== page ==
Critics are taking the snubs as further proof that The Oscars are not only #sowhite, but also so male.

Although Hollywood insiders recognize the fact that a movie’s worth doesn’t come from arbitrary awards, they also insist that Oscar nominations are symbolic of the prevailing and unconscious biases of the Hollywood establishment. In other words, Hollywood has a diversity problem that transcends the scope of the Oscars. 

But if there is any consolation for the widespread disappointment that fans and critics alike are experiencing after the Oscar nominations, it’s that the backlash to the nominees might stir real actions on the part of Hollywood insiders. It’s hard to talk about wanting change for so long without committing to doing it yourself.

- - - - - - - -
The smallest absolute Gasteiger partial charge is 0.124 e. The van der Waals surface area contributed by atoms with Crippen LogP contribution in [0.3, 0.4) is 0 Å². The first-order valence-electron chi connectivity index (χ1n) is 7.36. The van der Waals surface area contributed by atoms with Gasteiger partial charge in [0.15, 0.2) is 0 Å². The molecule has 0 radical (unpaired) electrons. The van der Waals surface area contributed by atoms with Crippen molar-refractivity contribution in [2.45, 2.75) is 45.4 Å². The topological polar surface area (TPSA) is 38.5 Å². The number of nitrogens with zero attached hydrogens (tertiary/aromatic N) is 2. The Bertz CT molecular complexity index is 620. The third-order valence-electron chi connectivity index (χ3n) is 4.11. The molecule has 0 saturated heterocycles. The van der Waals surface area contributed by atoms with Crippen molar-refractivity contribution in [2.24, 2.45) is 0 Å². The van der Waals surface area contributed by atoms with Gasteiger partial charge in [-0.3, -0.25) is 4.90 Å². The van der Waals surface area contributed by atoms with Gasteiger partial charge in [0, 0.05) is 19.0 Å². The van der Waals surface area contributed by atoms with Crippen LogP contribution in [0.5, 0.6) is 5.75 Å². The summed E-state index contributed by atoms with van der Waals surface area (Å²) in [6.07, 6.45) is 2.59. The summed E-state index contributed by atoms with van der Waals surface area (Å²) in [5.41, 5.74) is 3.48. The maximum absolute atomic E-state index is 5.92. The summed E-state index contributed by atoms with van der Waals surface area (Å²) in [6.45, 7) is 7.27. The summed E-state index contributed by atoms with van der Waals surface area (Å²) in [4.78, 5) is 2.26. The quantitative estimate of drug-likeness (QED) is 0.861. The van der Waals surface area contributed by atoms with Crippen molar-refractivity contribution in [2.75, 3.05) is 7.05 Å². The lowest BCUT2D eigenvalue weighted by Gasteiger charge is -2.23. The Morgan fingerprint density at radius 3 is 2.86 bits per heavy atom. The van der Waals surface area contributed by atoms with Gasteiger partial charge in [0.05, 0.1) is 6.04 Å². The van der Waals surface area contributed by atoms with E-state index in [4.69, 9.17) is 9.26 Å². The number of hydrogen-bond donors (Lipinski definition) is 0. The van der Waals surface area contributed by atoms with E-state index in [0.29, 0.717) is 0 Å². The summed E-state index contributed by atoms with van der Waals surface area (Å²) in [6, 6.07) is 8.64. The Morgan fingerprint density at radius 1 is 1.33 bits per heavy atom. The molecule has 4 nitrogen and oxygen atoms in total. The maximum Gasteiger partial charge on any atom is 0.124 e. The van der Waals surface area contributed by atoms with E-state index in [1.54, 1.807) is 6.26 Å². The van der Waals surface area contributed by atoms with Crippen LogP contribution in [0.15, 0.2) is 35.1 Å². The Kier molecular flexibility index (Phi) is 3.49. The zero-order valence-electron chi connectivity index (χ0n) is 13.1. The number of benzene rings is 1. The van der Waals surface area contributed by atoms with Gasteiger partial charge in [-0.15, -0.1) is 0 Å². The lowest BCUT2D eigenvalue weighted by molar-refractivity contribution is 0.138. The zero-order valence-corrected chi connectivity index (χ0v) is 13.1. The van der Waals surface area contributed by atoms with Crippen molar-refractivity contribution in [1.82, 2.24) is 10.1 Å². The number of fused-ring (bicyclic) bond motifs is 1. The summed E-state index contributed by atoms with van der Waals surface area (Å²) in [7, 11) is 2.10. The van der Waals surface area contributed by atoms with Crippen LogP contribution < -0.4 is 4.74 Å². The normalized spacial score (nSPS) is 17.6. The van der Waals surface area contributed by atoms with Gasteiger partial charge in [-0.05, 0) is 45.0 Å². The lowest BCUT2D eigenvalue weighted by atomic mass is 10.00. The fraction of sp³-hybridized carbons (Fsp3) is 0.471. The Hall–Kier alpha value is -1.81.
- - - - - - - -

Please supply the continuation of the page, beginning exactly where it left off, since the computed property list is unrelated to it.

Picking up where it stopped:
Naturally, Twitter users had some strong opinions about this year’s Oscar nominations. 

If there’s one place on the internet where people go to vent their frustration loudly and publicly, it’s Twitter. 

Of course, the “I don’t know her” jokes were frequent and plenty.

Sadly, this GIF works too well. We actually think that the entire history of this meme was leading up to this moment.

This person pointed out how the only person of color nominated was for playing a slave. As usual.

FACTS. Yes, we love Cynthia Erivo, but there’s more to the black experience than being a slave.

People were revealing the many ways they were paying tribute to their queen.

Honestly, this one is bigger honor than any stupid award can provide.

This person called out the Academy for the obvious discrimination against people of color.